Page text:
As the region ages rapidly, how do governments, employers and households ensure that hard-working people live healthy and productive lives in old age? How do societies in East Asia and Pacific promote productive aging and become more inclusive?
 

We must prepare now for another major El Niño

Axel van Trotsenburg's picture
Also available in: 中文
El Niño is back and may be stronger than ever.
 
A wooden boat is seen stranded on the dry cracked riverbed of the Dawuhan Dam during drought season in Madiun, Indonesia's East Java province.  October 28, 2015 © ANTARA FOTO/Reuters/Corbis



The latest cyclical warming of Pacific Ocean waters, first observed centuries ago and formally tracked since 1950, began earlier this year and already has been felt across Asia, Africa and Latin America.

Weather experts predict this El Niño will continue into the spring of 2016 and could wreak havoc, because climate change is likely to exacerbate the intensity of storms and flooding in some places and of severe drought and water shortages in others.

El Niño’s impacts are global, with heavy rain and severe flooding expected in South America and scorching weather and drought conditions likely in the Horn of Africa region.

East Asia’s challenge: ensuring that growth helps poor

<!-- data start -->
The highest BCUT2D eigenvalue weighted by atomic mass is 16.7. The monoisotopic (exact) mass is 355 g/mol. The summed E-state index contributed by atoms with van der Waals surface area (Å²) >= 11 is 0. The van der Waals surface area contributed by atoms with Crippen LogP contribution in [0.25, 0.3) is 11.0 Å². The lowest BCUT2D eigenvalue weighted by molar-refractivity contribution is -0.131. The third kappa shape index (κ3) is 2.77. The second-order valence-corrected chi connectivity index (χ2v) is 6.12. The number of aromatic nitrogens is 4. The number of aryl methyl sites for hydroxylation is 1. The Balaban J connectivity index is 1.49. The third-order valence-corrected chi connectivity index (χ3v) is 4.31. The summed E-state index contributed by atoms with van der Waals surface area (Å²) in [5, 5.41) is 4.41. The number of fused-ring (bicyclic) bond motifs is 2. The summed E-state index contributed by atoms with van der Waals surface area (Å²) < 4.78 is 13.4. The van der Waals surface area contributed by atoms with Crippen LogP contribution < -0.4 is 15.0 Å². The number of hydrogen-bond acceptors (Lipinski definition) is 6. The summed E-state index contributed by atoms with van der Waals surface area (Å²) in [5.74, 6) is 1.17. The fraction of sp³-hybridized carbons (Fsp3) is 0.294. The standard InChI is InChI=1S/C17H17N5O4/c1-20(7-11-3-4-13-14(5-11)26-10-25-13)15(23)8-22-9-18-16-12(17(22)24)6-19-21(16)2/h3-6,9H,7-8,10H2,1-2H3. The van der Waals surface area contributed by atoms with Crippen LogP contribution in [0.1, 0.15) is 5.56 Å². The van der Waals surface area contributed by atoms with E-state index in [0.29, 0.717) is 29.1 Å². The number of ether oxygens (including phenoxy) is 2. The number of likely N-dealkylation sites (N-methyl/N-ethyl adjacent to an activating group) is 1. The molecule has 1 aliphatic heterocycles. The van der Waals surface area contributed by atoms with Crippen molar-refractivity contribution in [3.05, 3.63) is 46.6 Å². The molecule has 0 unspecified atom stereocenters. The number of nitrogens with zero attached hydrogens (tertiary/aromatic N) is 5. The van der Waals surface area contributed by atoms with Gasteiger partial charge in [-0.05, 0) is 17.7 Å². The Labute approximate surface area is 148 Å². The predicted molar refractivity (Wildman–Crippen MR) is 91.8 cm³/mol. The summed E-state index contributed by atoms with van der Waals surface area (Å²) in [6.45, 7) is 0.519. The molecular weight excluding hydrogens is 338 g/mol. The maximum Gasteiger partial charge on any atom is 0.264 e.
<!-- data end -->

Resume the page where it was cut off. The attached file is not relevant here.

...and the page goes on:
Axel van Trotsenburg's picture
Also available in: 中文 | 한국어

Unprecedented economic growth in the last three decades propelled East Asia into an economic powerhouse responsible for a quarter of the world’s economy.

Hundreds of millions of people across the region, including in China, Indonesia, Malaysia, Thailand and Vietnam, lifted themselves out of extreme poverty and enjoyed greater prosperity, largely because of more labor-intensive and inclusive growth.

The success didn’t come without challenges. As of last year, 100 million people in East Asia still live on $1.25 a day. About 260 million still live on $2 a day or less, and they could fall back into poverty if the global economy takes a turn for the worse or if they face health, food and other shocks at home. Their uncertain future shows the increasing inequality of East Asia’s galloping growth.